Young Americans Interest in Volunteer Vacations Continues to Climb
San Diego, July 6, 2009 — The number of Americans interested in volunteer vacations continues to climb, according to a new University of California San Diego Extension survey, but there are dramatic differences between the generations.
Two-thirds of high school students and about half of the college students surveyed say they have participated in discussions in the past year related to traveling to other regions to provide volunteer service, whereas less than half of the adult population, and only one-quarter of retirees, say they have done so.
Overall, the survey found that over two-thirds (69 percent) of Americans have participated in donating money or time to a global cause, up from the 48 percent in a spring 2008 poll conducted by UC San Diego Extension.
“More and more people in all stages of life are thinking of becoming global 'voluntourists'," says Bob Benson, director of the Center for Global Volunteer Service at UC San Diego Extension. "People are looking to volunteer their time in meaningful ways that make contributions to people in regions other than their own, and younger people are especially eager to make voluntourism part of their lifestyle.”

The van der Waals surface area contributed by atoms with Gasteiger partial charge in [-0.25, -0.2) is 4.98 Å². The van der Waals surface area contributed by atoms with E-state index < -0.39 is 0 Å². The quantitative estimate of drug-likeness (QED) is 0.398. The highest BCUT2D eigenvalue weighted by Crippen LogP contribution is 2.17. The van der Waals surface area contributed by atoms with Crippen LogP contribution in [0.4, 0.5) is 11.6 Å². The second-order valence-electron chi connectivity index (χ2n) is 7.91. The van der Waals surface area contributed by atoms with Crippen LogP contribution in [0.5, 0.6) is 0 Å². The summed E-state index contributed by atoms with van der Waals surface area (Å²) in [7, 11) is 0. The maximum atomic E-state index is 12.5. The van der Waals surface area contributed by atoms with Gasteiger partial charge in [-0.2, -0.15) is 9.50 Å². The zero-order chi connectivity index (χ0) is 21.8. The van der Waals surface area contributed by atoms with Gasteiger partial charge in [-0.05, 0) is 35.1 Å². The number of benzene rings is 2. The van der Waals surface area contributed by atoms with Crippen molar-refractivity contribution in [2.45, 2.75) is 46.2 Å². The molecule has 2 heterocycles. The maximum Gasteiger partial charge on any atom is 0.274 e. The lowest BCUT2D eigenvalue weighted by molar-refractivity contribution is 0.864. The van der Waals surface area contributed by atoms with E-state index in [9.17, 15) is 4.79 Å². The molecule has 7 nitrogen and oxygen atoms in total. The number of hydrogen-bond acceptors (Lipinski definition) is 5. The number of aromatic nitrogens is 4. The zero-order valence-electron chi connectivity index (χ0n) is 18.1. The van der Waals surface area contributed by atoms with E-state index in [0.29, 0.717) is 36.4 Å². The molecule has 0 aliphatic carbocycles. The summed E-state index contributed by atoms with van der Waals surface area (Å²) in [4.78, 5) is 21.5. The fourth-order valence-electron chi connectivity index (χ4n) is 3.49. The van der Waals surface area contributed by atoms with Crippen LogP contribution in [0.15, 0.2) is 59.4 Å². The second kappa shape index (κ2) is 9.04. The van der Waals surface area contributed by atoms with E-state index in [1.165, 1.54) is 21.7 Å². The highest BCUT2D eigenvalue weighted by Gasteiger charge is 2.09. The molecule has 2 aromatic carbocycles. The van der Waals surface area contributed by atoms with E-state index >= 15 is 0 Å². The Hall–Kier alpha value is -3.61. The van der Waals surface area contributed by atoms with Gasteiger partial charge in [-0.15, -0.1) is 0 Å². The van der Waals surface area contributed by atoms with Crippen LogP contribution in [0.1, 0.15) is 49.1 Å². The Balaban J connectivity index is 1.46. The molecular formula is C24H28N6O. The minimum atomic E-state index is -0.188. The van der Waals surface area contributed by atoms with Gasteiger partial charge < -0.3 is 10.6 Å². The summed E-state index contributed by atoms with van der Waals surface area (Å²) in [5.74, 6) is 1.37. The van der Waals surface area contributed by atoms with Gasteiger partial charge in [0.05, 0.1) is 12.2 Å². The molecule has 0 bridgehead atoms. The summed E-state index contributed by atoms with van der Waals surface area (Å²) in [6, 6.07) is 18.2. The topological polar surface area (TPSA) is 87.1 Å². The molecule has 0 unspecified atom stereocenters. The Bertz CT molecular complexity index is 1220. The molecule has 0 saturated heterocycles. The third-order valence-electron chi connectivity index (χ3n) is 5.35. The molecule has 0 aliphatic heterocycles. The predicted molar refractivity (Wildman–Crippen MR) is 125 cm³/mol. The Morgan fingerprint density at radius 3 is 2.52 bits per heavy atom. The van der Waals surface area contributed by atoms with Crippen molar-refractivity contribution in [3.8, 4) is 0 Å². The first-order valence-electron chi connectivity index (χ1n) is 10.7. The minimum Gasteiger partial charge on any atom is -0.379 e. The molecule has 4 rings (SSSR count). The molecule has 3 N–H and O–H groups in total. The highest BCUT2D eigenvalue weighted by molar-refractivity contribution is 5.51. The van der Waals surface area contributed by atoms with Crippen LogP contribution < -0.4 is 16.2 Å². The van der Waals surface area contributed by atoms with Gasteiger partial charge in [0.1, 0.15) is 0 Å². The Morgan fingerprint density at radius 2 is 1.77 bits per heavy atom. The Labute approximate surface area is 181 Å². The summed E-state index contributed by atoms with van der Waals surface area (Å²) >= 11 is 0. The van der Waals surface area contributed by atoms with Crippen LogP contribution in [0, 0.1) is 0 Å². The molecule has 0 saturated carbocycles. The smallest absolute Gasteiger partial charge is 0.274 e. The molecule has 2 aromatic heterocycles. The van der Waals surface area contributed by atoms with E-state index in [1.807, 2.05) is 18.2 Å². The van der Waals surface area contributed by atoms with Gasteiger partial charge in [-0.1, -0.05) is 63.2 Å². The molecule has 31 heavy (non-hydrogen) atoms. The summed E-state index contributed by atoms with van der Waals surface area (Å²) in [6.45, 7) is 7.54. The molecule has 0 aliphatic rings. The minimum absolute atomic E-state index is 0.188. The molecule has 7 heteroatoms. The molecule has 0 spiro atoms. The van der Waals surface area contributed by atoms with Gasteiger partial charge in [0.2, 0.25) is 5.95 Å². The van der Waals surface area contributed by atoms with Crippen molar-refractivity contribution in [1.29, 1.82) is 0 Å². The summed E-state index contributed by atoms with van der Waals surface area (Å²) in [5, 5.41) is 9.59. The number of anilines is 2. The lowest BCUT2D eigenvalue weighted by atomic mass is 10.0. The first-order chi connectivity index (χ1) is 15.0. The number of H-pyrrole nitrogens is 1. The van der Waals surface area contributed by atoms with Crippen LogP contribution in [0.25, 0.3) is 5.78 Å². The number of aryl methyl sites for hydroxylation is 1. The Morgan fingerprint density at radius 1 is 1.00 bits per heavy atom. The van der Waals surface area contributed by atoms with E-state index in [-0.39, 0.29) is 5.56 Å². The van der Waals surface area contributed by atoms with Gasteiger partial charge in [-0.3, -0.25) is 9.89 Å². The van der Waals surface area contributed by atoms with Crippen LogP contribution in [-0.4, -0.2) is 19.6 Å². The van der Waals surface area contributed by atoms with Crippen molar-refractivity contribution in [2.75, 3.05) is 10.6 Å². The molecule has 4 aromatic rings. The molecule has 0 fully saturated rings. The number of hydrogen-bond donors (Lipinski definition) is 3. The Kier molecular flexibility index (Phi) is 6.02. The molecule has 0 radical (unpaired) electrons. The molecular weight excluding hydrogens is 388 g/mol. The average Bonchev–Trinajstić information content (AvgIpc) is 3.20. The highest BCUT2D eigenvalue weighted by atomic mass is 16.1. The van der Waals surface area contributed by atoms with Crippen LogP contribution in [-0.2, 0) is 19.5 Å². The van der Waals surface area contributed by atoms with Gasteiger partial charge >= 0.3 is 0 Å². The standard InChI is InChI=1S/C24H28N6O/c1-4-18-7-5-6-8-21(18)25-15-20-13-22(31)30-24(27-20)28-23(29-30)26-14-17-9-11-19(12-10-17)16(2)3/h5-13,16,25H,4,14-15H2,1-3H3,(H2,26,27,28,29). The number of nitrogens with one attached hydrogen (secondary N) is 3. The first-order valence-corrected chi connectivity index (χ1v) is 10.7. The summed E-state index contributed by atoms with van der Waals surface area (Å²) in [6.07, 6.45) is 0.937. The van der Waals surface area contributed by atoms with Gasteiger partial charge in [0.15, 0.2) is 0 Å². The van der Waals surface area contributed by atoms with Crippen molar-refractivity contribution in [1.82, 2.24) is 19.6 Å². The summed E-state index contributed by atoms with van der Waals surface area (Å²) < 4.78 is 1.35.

The 2009 poll was conducted by Caravan Opinion Research Corporation during March 2009 by telephone interviews with a nationally representative sample of 1,000 adults, and supplemented by an in-depth online survey of more than 300 adults conducted in May 2009 by UC San Diego Extension. The margin of error was plus or minus three percentage points.
The top five types of volunteer assignments the survey respondents want are:
1. Education or artistic and cultural development 23 percent
2. Provide spiritual or emotional assistance 19 percent
3. Improve health and nutrition 18 percent
4. Construct roads, homes and technology infrastructure 14 percent
5. Environmental clean up or agriculture assistance 12 percent